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    ABSTRACT: If caries lesions are detected early enough they can be arrested by chemical intervention and dietary changes without the need for chemical intervention. Optical coherence tomography is ideally suited to monitor the changes that occur in caries lesions as a result of nonsurgical intervention, since OCT can nondestructively image the internal structure of the lesion. One of the most important changes that occurs in a lesion is preferential deposition of mineral in the outer surface zone. The deposition creates a highly mineralized and weakly scattering surface zone that is clearly visible in OCT images. Since this zone is near the highly reflective surface it is necessary to use cross-polarization OCT imaging to resolve this zone. Several CP-OCT studies have been conducted employing different remineralization models that produce lesions with varying mineral gradients. Previous studies have also demonstrated that automated algorithms can be used to assess the lesion depth and severity even with the presence of the weakly reflective surface zone. In this study we investigated the remineralization of lesions of varying severity using a pH cycling remineralization model and the change of the lesion was monitored using CP-OCT. Although the lesion depth and severity decreased after remineralization, there was still incomplete remineralization of the body of the lesion.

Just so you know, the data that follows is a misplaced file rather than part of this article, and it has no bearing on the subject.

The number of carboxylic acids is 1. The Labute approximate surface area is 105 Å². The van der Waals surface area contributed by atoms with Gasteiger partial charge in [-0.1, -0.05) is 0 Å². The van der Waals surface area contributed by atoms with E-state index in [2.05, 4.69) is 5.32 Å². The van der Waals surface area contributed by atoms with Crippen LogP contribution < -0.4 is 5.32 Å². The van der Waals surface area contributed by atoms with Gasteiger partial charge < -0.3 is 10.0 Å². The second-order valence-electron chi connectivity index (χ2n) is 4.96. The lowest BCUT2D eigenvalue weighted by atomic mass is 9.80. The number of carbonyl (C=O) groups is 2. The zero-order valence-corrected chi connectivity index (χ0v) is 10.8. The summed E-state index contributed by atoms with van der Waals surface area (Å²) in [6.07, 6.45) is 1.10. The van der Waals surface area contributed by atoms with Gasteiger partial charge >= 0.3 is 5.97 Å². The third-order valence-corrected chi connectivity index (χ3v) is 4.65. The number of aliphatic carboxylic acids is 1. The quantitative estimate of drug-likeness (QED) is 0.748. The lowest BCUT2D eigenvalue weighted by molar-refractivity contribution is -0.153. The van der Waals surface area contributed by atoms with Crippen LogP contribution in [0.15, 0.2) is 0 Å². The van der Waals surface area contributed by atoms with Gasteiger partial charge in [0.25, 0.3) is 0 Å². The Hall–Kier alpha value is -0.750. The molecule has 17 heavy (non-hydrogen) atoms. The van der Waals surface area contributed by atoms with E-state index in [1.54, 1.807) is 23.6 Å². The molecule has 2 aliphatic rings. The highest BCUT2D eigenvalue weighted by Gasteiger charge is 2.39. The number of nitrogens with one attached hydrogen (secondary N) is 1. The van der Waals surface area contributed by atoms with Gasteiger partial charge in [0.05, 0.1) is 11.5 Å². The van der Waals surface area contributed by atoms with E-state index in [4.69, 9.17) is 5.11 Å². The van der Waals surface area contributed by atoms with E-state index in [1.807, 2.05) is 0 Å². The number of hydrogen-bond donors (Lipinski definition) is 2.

Proceedings - Society of Photo-Optical Instrumentation Engineers 03/2013; 8566. DOI:10.1117/12.2011016

Publication Stats

2k Citations
191.07 Total Impact Points

Institutions

  • 1996–2014
    • University of California, San Francisco
      • • Department of Preventative and Resorative Dental Sciences
      • • School of Dentistry
      San Francisco, California, United States
    • University of Rochester
      Rochester, New York, United States
  • 2005
    • University of San Francisco
      San Francisco, California, United States
  • 2004
    • Johns Hopkins Medicine
      Baltimore, Maryland, United States
  • 2000
    • Johns Hopkins University
      • Department of Biomedical Engineering
      Baltimore, Maryland, United States
  • 1998
    • University of Manitoba
      Winnipeg, Manitoba, Canada
    • University of California, Los Angeles
      Los Ángeles, California, United States